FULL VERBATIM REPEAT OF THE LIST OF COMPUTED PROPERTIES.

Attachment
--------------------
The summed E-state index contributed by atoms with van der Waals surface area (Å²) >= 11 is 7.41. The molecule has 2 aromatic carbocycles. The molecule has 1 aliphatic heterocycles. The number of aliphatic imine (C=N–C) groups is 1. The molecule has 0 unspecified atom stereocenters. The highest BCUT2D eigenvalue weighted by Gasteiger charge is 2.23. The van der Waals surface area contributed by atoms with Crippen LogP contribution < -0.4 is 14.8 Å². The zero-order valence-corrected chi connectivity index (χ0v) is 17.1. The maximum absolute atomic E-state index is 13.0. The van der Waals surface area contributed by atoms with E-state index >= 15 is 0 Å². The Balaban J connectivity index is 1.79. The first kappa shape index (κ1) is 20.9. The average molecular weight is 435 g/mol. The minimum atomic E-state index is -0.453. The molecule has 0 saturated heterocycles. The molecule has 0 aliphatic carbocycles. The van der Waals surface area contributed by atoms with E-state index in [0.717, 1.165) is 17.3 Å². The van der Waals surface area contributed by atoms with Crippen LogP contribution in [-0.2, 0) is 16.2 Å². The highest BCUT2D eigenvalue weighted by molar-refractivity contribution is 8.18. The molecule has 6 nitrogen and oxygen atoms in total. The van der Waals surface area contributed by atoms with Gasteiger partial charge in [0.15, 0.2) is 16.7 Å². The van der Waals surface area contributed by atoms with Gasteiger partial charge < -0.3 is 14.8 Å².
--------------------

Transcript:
The summed E-state index contributed by atoms with van der Waals surface area (Å²) >= 11 is 7.41. The molecule has 2 aromatic carbocycles. The molecule has 1 aliphatic heterocycles. The number of aliphatic imine (C=N–C) groups is 1. The molecule has 0 unspecified atom stereocenters. The highest BCUT2D eigenvalue weighted by Gasteiger charge is 2.23. The van der Waals surface area contributed by atoms with Crippen LogP contribution < -0.4 is 14.8 Å². The zero-order valence-corrected chi connectivity index (χ0v) is 17.1. The maximum absolute atomic E-state index is 13.0. The van der Waals surface area contributed by atoms with E-state index >= 15 is 0 Å². The Balaban J connectivity index is 1.79. The first kappa shape index (κ1) is 20.9. The average molecular weight is 435 g/mol. The minimum atomic E-state index is -0.453. The molecule has 0 saturated heterocycles. The molecule has 0 aliphatic carbocycles. The van der Waals surface area contributed by atoms with E-state index in [0.717, 1.165) is 17.3 Å². The van der Waals surface area contributed by atoms with Crippen LogP contribution in [-0.2, 0) is 16.2 Å². The highest BCUT2D eigenvalue weighted by molar-refractivity contribution is 8.18. The molecule has 6 nitrogen and oxygen atoms in total. The van der Waals surface area contributed by atoms with Gasteiger partial charge in [0.15, 0.2) is 16.7 Å². The van der Waals surface area contributed by atoms with Gasteiger partial charge < -0.3 is 14.8 Å².